Some Highlights of the AED Meeting
Using the Internet to Deliver Therapy and Fighting Old Unhealthful Food Patterns
By Mary K. Stein, Managing Editor
Reprinted from Eating Disorders Review
May/June 2005 Volume 16, Number 3
©2005 Gürze Books
"The toxic food environment in America" is the result of foods that are genetically modified and overprocessed, and the overwhelming financial power of food manufacturers, according to Kelly Brownell, MD, PHD, professor of epidemiology and public health at Yale University. Dr. Brownell was the keynote speaker at the 2005 International Conference on Eating Disorders in Montreal.
Other major factors that contribute to the environment that encourages weight gain, even while appearance standards remain severe, include easy access to high-fat and high-sugar foods, the fact that foods that are convenient and quick to prepare are more often unhealthy than those that take longer to prepare, and the artful promotion of unhealthy foods by food manufacturers, said Dr. Brownell.
Further, a mismatch between spending by the government and private industry has made messages about healthier diets hard to hear, he said. It becomes a matter of money over message when the government spends $3 million to promote healthy eating and "The 5 A Day Program" while McDonald's spends $500 million promoting far less healthful foods with their slogan, "We love to see you smile." In addition, many giant food-manufacturing companies heavily subsidize nutrition research, vastly overspending the amounts government agencies can offer, he said.
Marketing unhealthy foods directly to children is another troubling reality in the toxic food environment, said Dr. Brownell. He noted that a new frontier for exploiting children is the cell phone. The Global Positioning Systems (GPS) allow companies to know exactly where a child is at any appointed time, and can direct snack ads directly to them.
Dr. Brownell urged eating disorders specialists and obesity specialists to work more closely to help prevent obesity. The two groups haven't always worked well together, he said, and the greatest conflict has been over the role of dieting. One problem is that those who treat obesity see dieting as the solution, but dieting is problematic to eating disorders specialists. He suggested that if the two groups collaborated better, it could help prevent both eating disorders and obesity. "Each person in the room can make a more profound effect on improving nutrition than the government can, because real victories occur at the grassroots level, he said.
What can be done?
Individual clinicians can have an impact on healthier lifestyles by taking a number of steps, Dr. Brownell told the audience. First, they can work with the press in their local communities to get information out about healthy eating. Next, they can write to their legislators urging changes in food regulations and content. Third, they can work to change school policies in their own communities, such as getting rid of soft drink machines in schools. Clinicians can also organize groups to protest unhealthy foods in schools.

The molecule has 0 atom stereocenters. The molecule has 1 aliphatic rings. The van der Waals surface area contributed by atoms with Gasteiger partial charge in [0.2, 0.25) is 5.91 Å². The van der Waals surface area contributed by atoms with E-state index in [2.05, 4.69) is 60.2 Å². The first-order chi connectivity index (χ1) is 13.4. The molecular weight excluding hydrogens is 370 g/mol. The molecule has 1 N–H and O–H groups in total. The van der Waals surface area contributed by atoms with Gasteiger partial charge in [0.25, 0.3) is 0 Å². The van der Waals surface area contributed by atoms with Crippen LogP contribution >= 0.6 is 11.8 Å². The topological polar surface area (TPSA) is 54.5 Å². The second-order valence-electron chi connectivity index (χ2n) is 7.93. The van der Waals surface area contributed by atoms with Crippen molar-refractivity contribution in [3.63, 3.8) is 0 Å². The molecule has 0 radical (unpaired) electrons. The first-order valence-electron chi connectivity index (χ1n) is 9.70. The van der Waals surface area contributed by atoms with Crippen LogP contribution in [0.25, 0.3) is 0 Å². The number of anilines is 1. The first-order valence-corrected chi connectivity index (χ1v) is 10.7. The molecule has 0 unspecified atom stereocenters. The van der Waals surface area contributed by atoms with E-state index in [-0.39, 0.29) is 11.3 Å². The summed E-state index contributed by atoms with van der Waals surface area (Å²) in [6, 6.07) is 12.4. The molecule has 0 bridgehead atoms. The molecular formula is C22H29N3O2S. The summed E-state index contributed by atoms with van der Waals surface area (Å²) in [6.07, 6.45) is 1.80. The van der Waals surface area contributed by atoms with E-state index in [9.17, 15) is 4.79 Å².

New Technology Is a Boon to BN Patients
Four presentations at a plenary session on "The Efficacy and Acceptability of New Technologies in the Treatment of Bulimia Nervosa" demonstrated how telemedicine, e-mail, Internet-based self-help programs, and CD-ROM-based cognitive behavioral therapy (CBT) programs may be options for clinicians to reach patients in remote areas or even those individuals who are otherwise unwilling to consult with healthcare professionals.
Dr. James E. Mitchell, chairman and professor at the University of North Dakota School of Medicine and President and Scientific Director of the Neuropsychiatric Research Institute, both in Fargo, ND, told the audience that empirically based psychotherapy programs are not generally widely available, especially in rural parts of the U.S. "Training therapists is impractical, and having therapists travel is not practical and undesirable as most insurance companies will not reimburse a person to drive four hours to treat a person in a rural area," he said.
Dr. Mitchell and his colleagues recently studied the effects of a telemedicine-based CBT program broadcast to 61 patients. This group was compared with 56 other patients, who received traditional face-to-face therapy. The BN patients were in rural areas of North Dakota and Minnesota. The subjects were randomly assigned to onsite treatment by a traveling therapist sent to the site or to a telemedicine-based CBT. Those who were assigned to the telemedicine group never met the therapist and all work was done over the telemedicine network. All participants received 20 sessions over 16 weeks, and were assessed at 12 weeks and at 52 weeks after the end of treatment. Patients were mostly female, in their late 20s, and almost all were Caucasian.
At the end of treatment, there were no differences in eating concerns, or weight and shape concerns between the two groups. In both groups, baseline values robustly decreased after treatment, especially objective binge eating episodes and vomiting episodes. The group who had face-to-face CBT did have greater reductions in Hamilton depression scores. The total number of binges decreased at about the same rate in both groups. At the end of the study, abstinence rates were 37% in the telemedicine group, compared to 45% in the face-to-face treatment group.
Dr. Mitchell said, "I think we have demonstrated that CBT delivered via a telemedicine network is acceptable to patients; it is roughly equivalent to in-person therapy in terms of all the major outcome variables at follow-up." He noted that one group that might be particularly difficult to treat with TV-delivered psychotherapy are patients with Axis 2, cluster B personality problems who are more impulsive.
‘You've Got Mail' and Therapy, Too
Dr. Paul Robinson, consultant psychiatrist at the Royal Free Eating Disorders Service, Royal Free Hospital, London, described a pilot program he and his colleagues designed to deliver therapy via e-mail to patients they had never met. Dr. Robinson sent e-mails to 15,000 students inviting them to contact him if they had bulimia nervosa (BN). Fifty-four students responded and 42 appeared to have eating disorders.